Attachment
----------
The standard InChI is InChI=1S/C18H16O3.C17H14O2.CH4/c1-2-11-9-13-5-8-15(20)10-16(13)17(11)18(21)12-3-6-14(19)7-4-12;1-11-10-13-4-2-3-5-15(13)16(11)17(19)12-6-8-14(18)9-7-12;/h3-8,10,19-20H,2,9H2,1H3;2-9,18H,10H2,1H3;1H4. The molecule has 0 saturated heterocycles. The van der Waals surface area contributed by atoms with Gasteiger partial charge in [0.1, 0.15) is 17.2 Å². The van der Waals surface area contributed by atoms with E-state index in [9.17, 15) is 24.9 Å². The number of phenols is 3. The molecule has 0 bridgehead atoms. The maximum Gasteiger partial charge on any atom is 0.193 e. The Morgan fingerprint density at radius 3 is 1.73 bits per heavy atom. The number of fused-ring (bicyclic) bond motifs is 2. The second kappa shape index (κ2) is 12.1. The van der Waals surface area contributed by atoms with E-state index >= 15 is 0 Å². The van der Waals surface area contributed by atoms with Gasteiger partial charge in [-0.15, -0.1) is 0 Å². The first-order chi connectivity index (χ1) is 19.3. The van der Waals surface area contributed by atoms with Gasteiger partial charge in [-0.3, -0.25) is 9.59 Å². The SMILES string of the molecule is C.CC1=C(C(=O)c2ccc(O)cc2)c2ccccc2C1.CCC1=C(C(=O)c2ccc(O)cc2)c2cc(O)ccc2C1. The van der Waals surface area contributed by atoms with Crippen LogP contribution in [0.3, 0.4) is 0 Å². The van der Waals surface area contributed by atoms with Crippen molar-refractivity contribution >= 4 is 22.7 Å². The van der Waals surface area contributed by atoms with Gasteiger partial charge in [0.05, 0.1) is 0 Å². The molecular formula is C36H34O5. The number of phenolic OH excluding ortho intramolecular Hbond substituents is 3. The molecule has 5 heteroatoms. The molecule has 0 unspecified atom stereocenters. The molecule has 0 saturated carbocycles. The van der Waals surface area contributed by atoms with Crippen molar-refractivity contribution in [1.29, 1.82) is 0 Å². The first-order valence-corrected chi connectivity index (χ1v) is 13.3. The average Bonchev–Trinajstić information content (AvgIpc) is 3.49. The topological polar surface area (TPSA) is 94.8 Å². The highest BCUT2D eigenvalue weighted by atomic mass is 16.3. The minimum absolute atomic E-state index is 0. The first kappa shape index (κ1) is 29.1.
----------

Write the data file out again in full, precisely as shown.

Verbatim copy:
The standard InChI is InChI=1S/C18H16O3.C17H14O2.CH4/c1-2-11-9-13-5-8-15(20)10-16(13)17(11)18(21)12-3-6-14(19)7-4-12;1-11-10-13-4-2-3-5-15(13)16(11)17(19)12-6-8-14(18)9-7-12;/h3-8,10,19-20H,2,9H2,1H3;2-9,18H,10H2,1H3;1H4. The molecule has 0 saturated heterocycles. The van der Waals surface area contributed by atoms with Gasteiger partial charge in [0.1, 0.15) is 17.2 Å². The van der Waals surface area contributed by atoms with E-state index in [9.17, 15) is 24.9 Å². The number of phenols is 3. The molecule has 0 bridgehead atoms. The maximum Gasteiger partial charge on any atom is 0.193 e. The Morgan fingerprint density at radius 3 is 1.73 bits per heavy atom. The number of fused-ring (bicyclic) bond motifs is 2. The second kappa shape index (κ2) is 12.1. The van der Waals surface area contributed by atoms with E-state index >= 15 is 0 Å². The van der Waals surface area contributed by atoms with Gasteiger partial charge in [-0.15, -0.1) is 0 Å². The first-order chi connectivity index (χ1) is 19.3. The van der Waals surface area contributed by atoms with Gasteiger partial charge in [-0.3, -0.25) is 9.59 Å². The SMILES string of the molecule is C.CC1=C(C(=O)c2ccc(O)cc2)c2ccccc2C1.CCC1=C(C(=O)c2ccc(O)cc2)c2cc(O)ccc2C1. The van der Waals surface area contributed by atoms with Crippen LogP contribution in [0.3, 0.4) is 0 Å². The van der Waals surface area contributed by atoms with Crippen molar-refractivity contribution >= 4 is 22.7 Å². The van der Waals surface area contributed by atoms with Gasteiger partial charge in [0.05, 0.1) is 0 Å². The molecular formula is C36H34O5. The number of phenolic OH excluding ortho intramolecular Hbond substituents is 3. The molecule has 5 heteroatoms. The molecule has 0 unspecified atom stereocenters. The molecule has 0 saturated carbocycles. The van der Waals surface area contributed by atoms with Crippen molar-refractivity contribution in [1.29, 1.82) is 0 Å². The first-order valence-corrected chi connectivity index (χ1v) is 13.3. The average Bonchev–Trinajstić information content (AvgIpc) is 3.49. The topological polar surface area (TPSA) is 94.8 Å². The highest BCUT2D eigenvalue weighted by atomic mass is 16.3. The minimum absolute atomic E-state index is 0. The first kappa shape index (κ1) is 29.1.